It’s June! That means it’s time, once again, for the world’s most powerful corporations, governments, think tanks, and NGOs to express their solidarity with the LGBTQ+ community. As you can imagine, this isn’t my favorite thing. I’m reasonably certain most of the equality movements of the past century are used by, if not invented by, intelligence agencies to create global instability and further the ends of the American war machine. I know the megacorps are used for that purpose. So I don’t appreciate or accept their alliance. Besides that, though, I just don’t like safe pandering.
I appreciated the handful of booths at my first Pride festival in 2001. Valspar has been my go-to paint company ever since then for that very reason, in fact. I appreciated my employer extending health benefits to same-sex domestic partners years before the state recognized their arrangements.
We’re not in that world anymore. For the most part, there’s no real danger in coming out as gay or lesbian. Trans and nonbinary gender identities are on their way, too. (Sidebar: If trans activists would stop being so damned authoritarian it’d be a lot easier for the culture to accept them. Part of being a rebellious minority group is being rebellious. When you become the authority, your opponents are the rebels, and rebels are almost always the sympathetic character in the narrative.)
This pandering ritual kind of grosses me out, to be honest. I’m a pretty milquetoast dude. You can’t “tell I’m gay” when you meet me. I’m exactly the kind of sanitized-for-human-consumption person these companies hope you breeders think of when you see their rainbow logos and the multi-ethnic, same-sex-parented families on their YouTube ads.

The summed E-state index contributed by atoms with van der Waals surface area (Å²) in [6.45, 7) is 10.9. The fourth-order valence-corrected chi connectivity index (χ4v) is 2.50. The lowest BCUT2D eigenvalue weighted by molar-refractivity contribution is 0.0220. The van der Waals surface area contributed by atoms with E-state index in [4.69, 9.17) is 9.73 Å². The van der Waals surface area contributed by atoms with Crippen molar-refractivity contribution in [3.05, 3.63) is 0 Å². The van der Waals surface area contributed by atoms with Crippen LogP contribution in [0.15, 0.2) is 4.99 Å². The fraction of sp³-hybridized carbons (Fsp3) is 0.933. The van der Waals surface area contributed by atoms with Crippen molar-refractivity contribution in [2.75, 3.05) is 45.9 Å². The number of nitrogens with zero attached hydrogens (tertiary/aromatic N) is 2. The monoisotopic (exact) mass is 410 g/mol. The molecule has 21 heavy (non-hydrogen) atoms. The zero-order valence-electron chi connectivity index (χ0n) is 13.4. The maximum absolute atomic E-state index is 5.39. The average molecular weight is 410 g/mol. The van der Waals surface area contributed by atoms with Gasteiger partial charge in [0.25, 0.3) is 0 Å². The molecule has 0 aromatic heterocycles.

That’s not what Pride month is about. We have Pride month because of the gays these organizations want to pretend don’t exist. Pride is a celebration of stereotypes, promiscuity, sweat and leather, drag queens (and not the ones you pretend to be comfortable around at Sunday brunch, Donna), riots, and I-don’t-give-a-shit-about-your-political-party anarchy.
It’s the kind of thing I freely admit I really don’t get into, but I’m glad someone did.
For great stories about all sorts of historical gutter-cases like the gays of yore, check out Thad Russell’s masterpiece, A Renegade History of the United States. And if you’re really into Renegades, come hang out with me, Thad, and a whole host of rebels and miscreants in Austin this October.
By the way, USA Today posted a pretty helpful LGBTQ glossary if you’re wondering what some of the jargon means.